Opening Days…Long Nights Ahead
Having made it through the opening week of the 2018 General Assembly, KCC’s legislative agents and board have spent some long days and nights reviewing the first offerings of 2018 legislation. You can find our initial list of screened bills from the House and Senate, plus additional information about the session on the KCC website.
The session will be picking up speed between now and when the work is finished on April 13th. In the meantime, here is what is in store: Since this is an even-numbered year, the main focus for lawmakers will be on passing a budget to run state government. Governor Bevin is anticipated on delivering his proposal on Jan. 16th. And then that is when it will be handed off to the House.
Lawmakers will have their hands full. The Governor has already stated that state retirement systems and the tax code are areas he would like to address during this session. When paired with other budget challenges, this presents a sizable chunk of work, even with a 60 day “long” session. The budget process is anticipated to run through the end of March.
So where does this leave the work that impacts conservation initiatives, the environment, and the health and safety of Kentucky’s citizens in the priorities? We shall see as this session evolves. However KCC’s legislative agents will be making sure these issues remain on lawmaker’s radar.
Issues we anticipate this session include the re-emergence of anti-independent solar legislation, and a continuation of cuts to important state departments that are in charge of protecting and enhancing our land, air and water. As we have been reviewing this year’s bills, you will see that KCC’s review team has added more reviews on legislation that affects our fundamental democracy, in addition to our primary bills affecting natural resources.
With this in mind, we hope you can join us for the KCC Annual Meeting and Legislative Summit on Saturday, January 20th at Bellarmine University. I am very excited about the lineup this year, starting with a Keynote from U.S. Congressman John Yarmuth, who will speak on the nexus between federal and state legislatures. We also have a power-lineup of speakers in specialized areas, including:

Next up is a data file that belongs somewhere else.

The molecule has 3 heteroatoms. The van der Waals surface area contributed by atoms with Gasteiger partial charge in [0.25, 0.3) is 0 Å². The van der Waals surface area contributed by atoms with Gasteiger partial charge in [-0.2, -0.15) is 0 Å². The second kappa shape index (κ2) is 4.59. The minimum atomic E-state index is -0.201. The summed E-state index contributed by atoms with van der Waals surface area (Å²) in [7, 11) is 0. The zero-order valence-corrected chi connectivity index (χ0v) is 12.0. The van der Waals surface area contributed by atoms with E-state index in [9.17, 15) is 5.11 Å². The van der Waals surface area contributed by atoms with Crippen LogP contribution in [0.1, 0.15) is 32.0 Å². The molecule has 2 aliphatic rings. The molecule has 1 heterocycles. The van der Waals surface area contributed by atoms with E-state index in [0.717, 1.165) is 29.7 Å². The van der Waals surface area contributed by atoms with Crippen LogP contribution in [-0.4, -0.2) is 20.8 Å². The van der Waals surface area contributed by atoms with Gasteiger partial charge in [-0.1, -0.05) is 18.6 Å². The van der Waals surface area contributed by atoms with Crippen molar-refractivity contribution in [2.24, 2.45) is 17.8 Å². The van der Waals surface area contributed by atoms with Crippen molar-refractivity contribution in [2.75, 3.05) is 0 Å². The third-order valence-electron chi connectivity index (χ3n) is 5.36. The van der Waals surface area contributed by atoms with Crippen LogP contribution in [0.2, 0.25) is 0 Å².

- A review of current state legislation, featuring KCC Legislative Agent Randy Strobo and KRC’s Tom FitzGerald
- A review of what to expect in the Budget, featuring Ashley Spalding tom the Ky. Center for Economic Policy
- Defending local democracies, featuring visiting political communications expert Kim Haddow and Jared Make of “A Better Balance.” working for open democracy.
- Kentucky’s Distributed Energy Future, featuring representatives from the Kentucky Energy and Environment Cabinet
- Conserve Kentucky: The Current State of Land and Biodiversity Initiatives featuring KNLT’s Hugh Archer and Don Dott
- And as always, there will be detailed packet information on a range of current and emerging issues, including how to strengthen your citizen lobbying skills.
- We are also working of a few extra “surprises” in the agenda, so hope you can come!
Register Here! The event is FREE to students, and others are asked to donate a small fee to cover lunch.
And Finally, some important recognitions as we close out the week. We would like to take a moment to single out two resolutions that were filed this week. The first was HR36, which is a recognition honoring the top five energy efficient school districts in 2017. For many years now, the Kentucky Schools Board has done an amazing job in saving energy costs. ACT: Please thank Representative Jim Gooch, who sponsored this resolution. It is important that the value of these programs get the attention they deserve. And while you are thanking Representative Gooch, you might mention that the next step is to make it easier to add solar to these schools.
The second resolution we want to highlight (and to end our post for the week), is HR25. This resolution called for an adjournment of the House “in honor and loving memory of Judge Richard J. FitzGerald.” Judge FitzGerald devoted his entire career to advocating for the welfare of Kentucky’s abused and neglected children, and carried tremendous respect in and around Louisville and throughout the state. We wish to pay our respects to his lifetime of accomplishments and send our regards to his family.